Women light candles for Shabbat.
(photo credit: REUTERS)
The Shabbat before Passover is called Shabbat Hagadol, the Great Sabbath.
The source for this name, mentioned in halachic sources for over one thousand years, is not known. Various theories have been offered, one of which is the desire to connect this Shabbat to Passover. Indeed, different traditions in Jewish communities point to this.
For example, there is a tradition to read the Passover Haggada on this Shabbat as preparation for the Seder.
There is also a tradition for the rabbi of the community to deliver a sermon on this Shabbat regarding the halachot and significance of the holiday.
It seems not to be coincidental that Shabbat was chosen as the day on which to prepare for Passover. Shabbat is closely linked to the Exodus from Egypt, and therefore to Passover. As we say in kiddush on Friday evening, “... and with love and favor gave us His holy Shabbat as a heritage, a remembrance of Creation. [For that day is] the prologue to the holy convocations, a remembrance of the Exodus from Egypt.”
There are two events we remember on Shabbat. One is universal – a remembrance of Creation. The other is particular to Am Yisrael (the People of Israel), the nation that has carried this memory with it for thousands of years – a remembrance of the Exodus from Egypt.
These two memories are explicitly written in the Torah as reasons for the mitzva of Shabbat. The Ten Commandments given on Mount Sinai are written in the Torah twice and there are a few differences between the versions. One obvious difference is the reason for the mitzva of Shabbat. In the list of the Ten Commandments in the Book of Exodus, one reason given for the commandment to observe Shabbat is: “For [in] six days the Lord made the heaven and the earth... and He rested on the seventh day. Therefore, the Lord blessed the sabbath day and sanctified it.”
(Exodus 20:11) In the list of the Ten Commandments in the Book of Deuteronomy, however, we read a different reason: “And you shall remember that you were a slave in the land of Egypt, and that the Lord your God took you out from there... therefore, the Lord, your God, commanded you to observe the sabbath day.” (Deuteronomy 5:15) The commandment to keep Shabbat has two aspects, two long-term memories. They both deal with the beginnings of existence. Creation is the beginning of universal existence, while the Exodus from Egypt marked the beginning of the national existence of the People of Israel.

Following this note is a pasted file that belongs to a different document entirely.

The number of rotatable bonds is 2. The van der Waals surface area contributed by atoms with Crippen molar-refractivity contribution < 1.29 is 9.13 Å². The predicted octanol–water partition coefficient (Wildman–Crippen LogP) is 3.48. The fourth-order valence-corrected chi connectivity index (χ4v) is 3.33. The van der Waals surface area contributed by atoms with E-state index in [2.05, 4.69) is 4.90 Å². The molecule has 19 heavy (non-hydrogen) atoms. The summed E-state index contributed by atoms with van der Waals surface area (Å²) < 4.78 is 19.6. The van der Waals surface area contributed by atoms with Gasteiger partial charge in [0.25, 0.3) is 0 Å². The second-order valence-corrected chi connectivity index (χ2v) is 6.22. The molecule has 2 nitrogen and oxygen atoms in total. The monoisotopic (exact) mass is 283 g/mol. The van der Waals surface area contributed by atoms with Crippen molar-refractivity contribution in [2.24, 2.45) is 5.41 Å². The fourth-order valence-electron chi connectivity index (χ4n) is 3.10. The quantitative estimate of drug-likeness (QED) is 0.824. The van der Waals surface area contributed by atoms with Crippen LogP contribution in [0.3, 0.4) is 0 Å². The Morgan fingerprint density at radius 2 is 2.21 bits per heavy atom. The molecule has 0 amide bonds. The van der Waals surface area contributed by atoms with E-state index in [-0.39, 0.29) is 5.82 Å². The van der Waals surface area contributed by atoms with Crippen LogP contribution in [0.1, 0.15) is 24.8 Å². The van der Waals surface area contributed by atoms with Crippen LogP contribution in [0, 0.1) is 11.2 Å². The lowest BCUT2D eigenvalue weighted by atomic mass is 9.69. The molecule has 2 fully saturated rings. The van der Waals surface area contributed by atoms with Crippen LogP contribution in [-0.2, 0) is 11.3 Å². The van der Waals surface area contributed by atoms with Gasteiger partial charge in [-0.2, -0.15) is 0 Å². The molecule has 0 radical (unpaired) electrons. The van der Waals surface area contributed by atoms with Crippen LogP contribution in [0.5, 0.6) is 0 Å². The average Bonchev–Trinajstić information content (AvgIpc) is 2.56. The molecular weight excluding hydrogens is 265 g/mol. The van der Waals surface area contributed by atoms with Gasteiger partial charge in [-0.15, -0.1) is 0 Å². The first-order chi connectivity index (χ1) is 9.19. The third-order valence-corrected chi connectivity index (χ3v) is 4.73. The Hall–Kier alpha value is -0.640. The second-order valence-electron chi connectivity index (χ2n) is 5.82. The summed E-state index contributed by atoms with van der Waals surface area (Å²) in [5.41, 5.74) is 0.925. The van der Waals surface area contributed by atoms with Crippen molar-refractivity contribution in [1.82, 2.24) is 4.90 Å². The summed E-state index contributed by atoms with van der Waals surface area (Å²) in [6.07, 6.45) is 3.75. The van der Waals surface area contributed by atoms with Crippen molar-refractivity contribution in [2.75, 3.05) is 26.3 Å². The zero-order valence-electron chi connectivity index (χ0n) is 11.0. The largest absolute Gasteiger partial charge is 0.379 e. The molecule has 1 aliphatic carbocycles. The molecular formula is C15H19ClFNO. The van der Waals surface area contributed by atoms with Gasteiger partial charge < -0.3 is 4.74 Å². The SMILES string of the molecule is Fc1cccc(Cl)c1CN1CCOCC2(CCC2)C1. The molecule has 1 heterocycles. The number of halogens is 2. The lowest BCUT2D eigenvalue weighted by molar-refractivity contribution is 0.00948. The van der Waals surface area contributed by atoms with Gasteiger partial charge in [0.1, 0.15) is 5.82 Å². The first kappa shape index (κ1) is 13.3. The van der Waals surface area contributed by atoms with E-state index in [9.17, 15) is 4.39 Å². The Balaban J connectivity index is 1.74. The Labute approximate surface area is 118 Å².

The reason offered regarding the act of Creation as one aspect of Shabbat says that we recognize the goodness of Creation by recognizing the goodness of the Creator. Observing Shabbat is a symbolic act in which we revive the wholeness of the world in our consciousness, as written in the verse which serves as the background for God’s resting on Shabbat: “And God saw all that He had made, and behold it was good.”
The second reason which focuses on the Exodus from Egypt is inextricably tied to the verse that precedes it which commands us to rest on Shabbat, “... you shall perform no labor, neither you, your son, your daughter, your manservant, your maidservant, your ox, your donkey, any of your livestock, nor the stranger who is within your cities, in order that your manservant and your maidservant may rest like you. And you shall remember that you were a slave in the land of Egypt.”
Shabbat is not just a commemoration of the distant history of Creation, but demands of us to provide freedom to ourselves and to all those around us – to the manservant and the maidservant, and even to animals in our possession. This demand seemed absurd in the ancient world, yet the Torah sets it as top priority: And you shall remember that you were a slave! Nothing could be more appropriate than Shabbat being the preface to Passover. Before the arrival of the festival that marks freedom and liberation from slavery, we remember that a truly free person is one who recognizes the freedom of others. A nation that remembers that its existence is based on redemption, feels the need to begin the events of the festival of redemption with an act of redemption, with an act of giving freedom to oneself and to others.
The writer is rabbi of the Western Wall and Holy Sites.
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